Monday 26 June 2017

Google's driverless cars mastering city streets and motorways

The Google self-driven car in Las Vegas
The Google self-driven car in Las Vegas
A bicyclist rides by a Google self-driving car at the Google headquarters
The Google driverless cars for trips in Silicon Valley are legal in California, Nevada and Florida. Justin Sullivan/Getty

Google says it has turned a corner in its pursuit of a car that can drive itself.

The leader of the technology giant's driverless car project wrote in a blog post that test vehicles are becoming far more adept at city driving.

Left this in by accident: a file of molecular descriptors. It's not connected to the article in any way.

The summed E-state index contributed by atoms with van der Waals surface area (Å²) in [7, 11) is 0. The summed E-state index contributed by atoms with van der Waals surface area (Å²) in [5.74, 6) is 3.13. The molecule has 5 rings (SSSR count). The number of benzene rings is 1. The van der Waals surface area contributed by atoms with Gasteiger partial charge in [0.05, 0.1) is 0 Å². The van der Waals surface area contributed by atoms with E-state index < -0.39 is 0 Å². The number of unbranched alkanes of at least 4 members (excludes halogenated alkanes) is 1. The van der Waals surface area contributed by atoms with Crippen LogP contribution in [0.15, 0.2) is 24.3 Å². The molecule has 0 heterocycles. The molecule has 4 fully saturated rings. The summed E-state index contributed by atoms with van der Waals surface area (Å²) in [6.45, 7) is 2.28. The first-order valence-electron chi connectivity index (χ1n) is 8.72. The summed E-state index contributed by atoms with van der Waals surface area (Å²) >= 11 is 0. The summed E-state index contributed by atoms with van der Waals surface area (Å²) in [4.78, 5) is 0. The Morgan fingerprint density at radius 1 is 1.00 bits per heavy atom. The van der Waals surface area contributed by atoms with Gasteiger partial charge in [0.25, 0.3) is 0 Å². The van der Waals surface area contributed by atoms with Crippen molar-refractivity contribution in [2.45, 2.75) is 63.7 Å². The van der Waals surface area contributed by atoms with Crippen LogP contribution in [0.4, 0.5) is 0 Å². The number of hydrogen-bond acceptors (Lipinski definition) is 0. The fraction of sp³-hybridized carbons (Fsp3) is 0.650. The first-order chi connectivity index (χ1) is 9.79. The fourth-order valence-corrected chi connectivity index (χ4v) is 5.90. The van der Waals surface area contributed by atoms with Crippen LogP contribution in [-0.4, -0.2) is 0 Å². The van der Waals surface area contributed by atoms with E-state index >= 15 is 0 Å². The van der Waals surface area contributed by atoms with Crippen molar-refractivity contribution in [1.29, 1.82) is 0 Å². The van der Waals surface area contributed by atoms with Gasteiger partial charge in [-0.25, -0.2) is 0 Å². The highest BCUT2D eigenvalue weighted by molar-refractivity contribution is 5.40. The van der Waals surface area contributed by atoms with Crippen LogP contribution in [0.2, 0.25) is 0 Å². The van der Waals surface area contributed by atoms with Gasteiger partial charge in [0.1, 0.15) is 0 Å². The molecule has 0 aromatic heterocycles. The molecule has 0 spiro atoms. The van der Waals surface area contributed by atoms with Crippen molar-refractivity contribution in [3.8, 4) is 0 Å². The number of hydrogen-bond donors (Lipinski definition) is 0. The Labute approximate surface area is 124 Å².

They can already comfortably handle motorways, he said, but city driving presents a virtual obstacle course of pedestrians, cyclists and blind corners.

Google says the cars can now negotiate thousands of urban situations that would have stumped them a year or two ago.

To navigate and avoid crashes, Google's fleet of retrofitted Lexus SUVs relies on sensors such as lasers and radar. A driver is ready to take over if needed.

Google has said it wants to get the technology to the public by 2017.

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